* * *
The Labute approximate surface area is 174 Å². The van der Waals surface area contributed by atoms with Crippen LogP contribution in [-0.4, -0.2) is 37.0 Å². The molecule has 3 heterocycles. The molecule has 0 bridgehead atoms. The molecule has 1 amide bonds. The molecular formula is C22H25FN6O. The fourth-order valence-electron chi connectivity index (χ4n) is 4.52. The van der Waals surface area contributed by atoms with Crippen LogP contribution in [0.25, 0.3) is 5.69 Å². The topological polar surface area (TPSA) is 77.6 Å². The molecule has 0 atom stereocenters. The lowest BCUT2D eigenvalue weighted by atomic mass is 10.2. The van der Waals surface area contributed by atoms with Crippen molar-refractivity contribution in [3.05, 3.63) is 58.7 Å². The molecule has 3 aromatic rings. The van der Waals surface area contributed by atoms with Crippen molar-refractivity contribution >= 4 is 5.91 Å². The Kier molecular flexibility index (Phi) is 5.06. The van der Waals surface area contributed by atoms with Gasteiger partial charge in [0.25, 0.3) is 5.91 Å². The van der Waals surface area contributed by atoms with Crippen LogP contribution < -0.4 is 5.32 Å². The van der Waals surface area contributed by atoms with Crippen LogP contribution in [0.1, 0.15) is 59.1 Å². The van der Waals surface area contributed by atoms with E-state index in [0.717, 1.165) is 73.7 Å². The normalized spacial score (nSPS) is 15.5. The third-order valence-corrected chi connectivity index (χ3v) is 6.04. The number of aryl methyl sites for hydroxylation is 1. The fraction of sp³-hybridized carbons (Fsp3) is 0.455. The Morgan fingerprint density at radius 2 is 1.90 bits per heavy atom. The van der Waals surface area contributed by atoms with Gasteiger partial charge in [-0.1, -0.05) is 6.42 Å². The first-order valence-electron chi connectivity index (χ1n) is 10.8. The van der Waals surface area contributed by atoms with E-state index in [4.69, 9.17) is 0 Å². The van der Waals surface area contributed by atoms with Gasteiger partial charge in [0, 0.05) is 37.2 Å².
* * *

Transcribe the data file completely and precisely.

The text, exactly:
The Labute approximate surface area is 174 Å². The van der Waals surface area contributed by atoms with Crippen LogP contribution in [-0.4, -0.2) is 37.0 Å². The molecule has 3 heterocycles. The molecule has 0 bridgehead atoms. The molecule has 1 amide bonds. The molecular formula is C22H25FN6O. The fourth-order valence-electron chi connectivity index (χ4n) is 4.52. The van der Waals surface area contributed by atoms with Crippen LogP contribution in [0.25, 0.3) is 5.69 Å². The topological polar surface area (TPSA) is 77.6 Å². The molecule has 0 atom stereocenters. The lowest BCUT2D eigenvalue weighted by atomic mass is 10.2. The van der Waals surface area contributed by atoms with Crippen molar-refractivity contribution in [3.05, 3.63) is 58.7 Å². The molecule has 3 aromatic rings. The van der Waals surface area contributed by atoms with Crippen molar-refractivity contribution >= 4 is 5.91 Å². The Kier molecular flexibility index (Phi) is 5.06. The van der Waals surface area contributed by atoms with Gasteiger partial charge in [0.25, 0.3) is 5.91 Å². The van der Waals surface area contributed by atoms with Crippen LogP contribution < -0.4 is 5.32 Å². The van der Waals surface area contributed by atoms with Crippen LogP contribution in [0.1, 0.15) is 59.1 Å². The van der Waals surface area contributed by atoms with E-state index in [0.717, 1.165) is 73.7 Å². The normalized spacial score (nSPS) is 15.5. The third-order valence-corrected chi connectivity index (χ3v) is 6.04. The number of aryl methyl sites for hydroxylation is 1. The fraction of sp³-hybridized carbons (Fsp3) is 0.455. The Morgan fingerprint density at radius 2 is 1.90 bits per heavy atom. The van der Waals surface area contributed by atoms with Gasteiger partial charge in [-0.1, -0.05) is 6.42 Å². The first-order valence-electron chi connectivity index (χ1n) is 10.8. The van der Waals surface area contributed by atoms with E-state index in [4.69, 9.17) is 0 Å². The van der Waals surface area contributed by atoms with Gasteiger partial charge in [0, 0.05) is 37.2 Å².